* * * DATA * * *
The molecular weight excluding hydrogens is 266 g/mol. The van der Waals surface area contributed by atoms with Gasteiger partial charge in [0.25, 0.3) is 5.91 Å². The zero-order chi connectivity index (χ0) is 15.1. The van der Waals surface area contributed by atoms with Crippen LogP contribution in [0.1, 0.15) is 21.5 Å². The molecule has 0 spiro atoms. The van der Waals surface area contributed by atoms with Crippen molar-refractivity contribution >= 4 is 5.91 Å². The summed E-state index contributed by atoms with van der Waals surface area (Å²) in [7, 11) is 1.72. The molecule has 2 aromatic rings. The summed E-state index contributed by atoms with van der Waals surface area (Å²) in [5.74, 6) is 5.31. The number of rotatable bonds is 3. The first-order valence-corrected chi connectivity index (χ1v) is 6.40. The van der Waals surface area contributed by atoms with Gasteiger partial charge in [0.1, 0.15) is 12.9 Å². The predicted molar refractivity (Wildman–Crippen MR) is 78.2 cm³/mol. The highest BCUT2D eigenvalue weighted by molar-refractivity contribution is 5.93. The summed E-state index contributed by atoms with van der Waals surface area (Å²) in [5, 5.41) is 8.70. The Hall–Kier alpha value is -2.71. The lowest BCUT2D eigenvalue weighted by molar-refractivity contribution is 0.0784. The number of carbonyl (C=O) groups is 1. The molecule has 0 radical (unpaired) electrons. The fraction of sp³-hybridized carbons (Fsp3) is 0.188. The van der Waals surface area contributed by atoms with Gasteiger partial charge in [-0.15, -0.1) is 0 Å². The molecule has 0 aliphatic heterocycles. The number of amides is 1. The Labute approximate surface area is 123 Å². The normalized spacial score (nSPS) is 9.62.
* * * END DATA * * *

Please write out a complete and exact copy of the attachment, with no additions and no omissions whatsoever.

The molecular weight excluding hydrogens is 266 g/mol. The van der Waals surface area contributed by atoms with Gasteiger partial charge in [0.25, 0.3) is 5.91 Å². The zero-order chi connectivity index (χ0) is 15.1. The van der Waals surface area contributed by atoms with Crippen LogP contribution in [0.1, 0.15) is 21.5 Å². The molecule has 0 spiro atoms. The van der Waals surface area contributed by atoms with Crippen molar-refractivity contribution >= 4 is 5.91 Å². The summed E-state index contributed by atoms with van der Waals surface area (Å²) in [7, 11) is 1.72. The molecule has 2 aromatic rings. The summed E-state index contributed by atoms with van der Waals surface area (Å²) in [5.74, 6) is 5.31. The number of rotatable bonds is 3. The first-order valence-corrected chi connectivity index (χ1v) is 6.40. The van der Waals surface area contributed by atoms with Gasteiger partial charge in [0.1, 0.15) is 12.9 Å². The predicted molar refractivity (Wildman–Crippen MR) is 78.2 cm³/mol. The highest BCUT2D eigenvalue weighted by molar-refractivity contribution is 5.93. The summed E-state index contributed by atoms with van der Waals surface area (Å²) in [5, 5.41) is 8.70. The Hall–Kier alpha value is -2.71. The lowest BCUT2D eigenvalue weighted by molar-refractivity contribution is 0.0784. The number of carbonyl (C=O) groups is 1. The molecule has 0 radical (unpaired) electrons. The fraction of sp³-hybridized carbons (Fsp3) is 0.188. The van der Waals surface area contributed by atoms with Gasteiger partial charge in [-0.15, -0.1) is 0 Å². The molecule has 0 aliphatic heterocycles. The number of amides is 1. The Labute approximate surface area is 123 Å². The normalized spacial score (nSPS) is 9.62.